As Ney (ECM 2084)
Rating: 96/100 (learn more)
Of the many hypocrisies associated with the record industry, the examples I find most dispiriting come when label execs brag about their devotion to finding talent that is "fresh and different" . . . and then continue to release wannabe CDs that jump on every passing fad. This "sheep pretending to be lions" attitude is almost de rigeur at certain echelons of "the business" these days. Fortunately we still have Manfred Eicher, who really does present music that breaks out of the mold, and has done so with commercial and artistic success for forty years.
Cyminology is a case in point. This band, led by Cymin Samawatie, a German vocalist of Iranian descent, defines its own sound. Benedikt Jahnel may be a jazz pianist, but his conception resists pigeonholing; his keyboard work unfolds like a musical cinema, with narrative force rather than standard jazz phraseology. Bass and drums provide flashes of color, and (unlike so many American jazz bands) don't push and prod the music—these players realize that they are the music. Their sound is constitutive not catalytic. And Cymin Samawatie situates herself so far from what passes as jazz singing that you could waste a month of your life trying to construct a genealogy that gets you from Ella and Sarah to her ritualistic immersion in Persian texts.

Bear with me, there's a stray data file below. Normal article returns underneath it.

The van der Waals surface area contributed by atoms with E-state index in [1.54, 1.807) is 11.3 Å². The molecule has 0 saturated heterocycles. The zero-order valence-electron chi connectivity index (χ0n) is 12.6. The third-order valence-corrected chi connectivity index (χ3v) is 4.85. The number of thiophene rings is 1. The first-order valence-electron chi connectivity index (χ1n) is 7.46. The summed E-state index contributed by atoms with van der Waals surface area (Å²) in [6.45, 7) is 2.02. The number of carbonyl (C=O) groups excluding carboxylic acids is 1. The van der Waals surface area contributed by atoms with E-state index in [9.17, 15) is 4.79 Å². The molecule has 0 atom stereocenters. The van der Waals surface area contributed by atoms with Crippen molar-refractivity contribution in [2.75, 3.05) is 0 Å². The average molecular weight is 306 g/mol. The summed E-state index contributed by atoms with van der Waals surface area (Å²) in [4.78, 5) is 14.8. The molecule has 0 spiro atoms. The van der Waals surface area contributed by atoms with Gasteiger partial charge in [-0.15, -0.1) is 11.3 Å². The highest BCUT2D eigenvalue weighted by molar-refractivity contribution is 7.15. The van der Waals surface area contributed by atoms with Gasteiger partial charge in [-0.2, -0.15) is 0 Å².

If you are looking for music that reinforces your current tastes and fits neatly into the jazz rotation on your iPod, you are advised to pass on this track (and the entire As Ney CD, for that matter). But if you believe that jazz is not a stockpile of phrases or a "historic style," but is a spirit and openness to the possibilities of sound, then this music is required listening.
Reviewer: Ted Gioia